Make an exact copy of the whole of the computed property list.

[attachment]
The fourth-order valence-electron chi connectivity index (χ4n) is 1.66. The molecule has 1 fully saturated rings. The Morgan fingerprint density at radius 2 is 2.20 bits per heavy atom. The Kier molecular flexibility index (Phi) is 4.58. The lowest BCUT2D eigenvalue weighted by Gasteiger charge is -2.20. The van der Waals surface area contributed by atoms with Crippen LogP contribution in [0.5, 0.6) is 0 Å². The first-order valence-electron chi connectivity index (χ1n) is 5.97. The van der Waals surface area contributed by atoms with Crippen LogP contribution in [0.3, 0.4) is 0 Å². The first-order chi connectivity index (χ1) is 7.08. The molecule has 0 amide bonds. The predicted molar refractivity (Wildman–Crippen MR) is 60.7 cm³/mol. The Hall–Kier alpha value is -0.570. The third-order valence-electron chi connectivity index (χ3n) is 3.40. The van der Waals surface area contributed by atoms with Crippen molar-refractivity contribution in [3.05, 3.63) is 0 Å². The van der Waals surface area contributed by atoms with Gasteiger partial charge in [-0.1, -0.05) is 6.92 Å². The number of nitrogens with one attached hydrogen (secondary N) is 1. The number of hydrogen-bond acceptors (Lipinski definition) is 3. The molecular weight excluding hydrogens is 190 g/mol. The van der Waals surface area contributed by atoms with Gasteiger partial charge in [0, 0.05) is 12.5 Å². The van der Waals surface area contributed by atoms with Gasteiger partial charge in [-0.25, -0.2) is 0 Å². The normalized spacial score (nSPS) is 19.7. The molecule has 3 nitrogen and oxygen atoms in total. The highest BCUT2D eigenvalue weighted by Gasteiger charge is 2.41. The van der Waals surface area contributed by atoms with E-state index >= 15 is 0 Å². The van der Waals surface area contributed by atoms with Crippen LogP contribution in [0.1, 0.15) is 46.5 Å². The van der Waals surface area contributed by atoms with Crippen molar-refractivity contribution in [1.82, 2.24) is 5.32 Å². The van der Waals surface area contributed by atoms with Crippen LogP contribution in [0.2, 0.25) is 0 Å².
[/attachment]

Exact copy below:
The fourth-order valence-electron chi connectivity index (χ4n) is 1.66. The molecule has 1 fully saturated rings. The Morgan fingerprint density at radius 2 is 2.20 bits per heavy atom. The Kier molecular flexibility index (Phi) is 4.58. The lowest BCUT2D eigenvalue weighted by Gasteiger charge is -2.20. The van der Waals surface area contributed by atoms with Crippen LogP contribution in [0.5, 0.6) is 0 Å². The first-order valence-electron chi connectivity index (χ1n) is 5.97. The van der Waals surface area contributed by atoms with Crippen LogP contribution in [0.3, 0.4) is 0 Å². The first-order chi connectivity index (χ1) is 7.08. The molecule has 0 amide bonds. The predicted molar refractivity (Wildman–Crippen MR) is 60.7 cm³/mol. The Hall–Kier alpha value is -0.570. The third-order valence-electron chi connectivity index (χ3n) is 3.40. The van der Waals surface area contributed by atoms with Crippen molar-refractivity contribution in [3.05, 3.63) is 0 Å². The van der Waals surface area contributed by atoms with Gasteiger partial charge in [-0.1, -0.05) is 6.92 Å². The number of nitrogens with one attached hydrogen (secondary N) is 1. The number of hydrogen-bond acceptors (Lipinski definition) is 3. The molecular weight excluding hydrogens is 190 g/mol. The van der Waals surface area contributed by atoms with Gasteiger partial charge in [0, 0.05) is 12.5 Å². The van der Waals surface area contributed by atoms with Gasteiger partial charge in [-0.25, -0.2) is 0 Å². The normalized spacial score (nSPS) is 19.7. The molecule has 3 nitrogen and oxygen atoms in total. The highest BCUT2D eigenvalue weighted by Gasteiger charge is 2.41. The van der Waals surface area contributed by atoms with E-state index >= 15 is 0 Å². The van der Waals surface area contributed by atoms with Crippen LogP contribution in [0.1, 0.15) is 46.5 Å². The van der Waals surface area contributed by atoms with Crippen molar-refractivity contribution in [1.82, 2.24) is 5.32 Å². The van der Waals surface area contributed by atoms with Crippen LogP contribution in [0.2, 0.25) is 0 Å².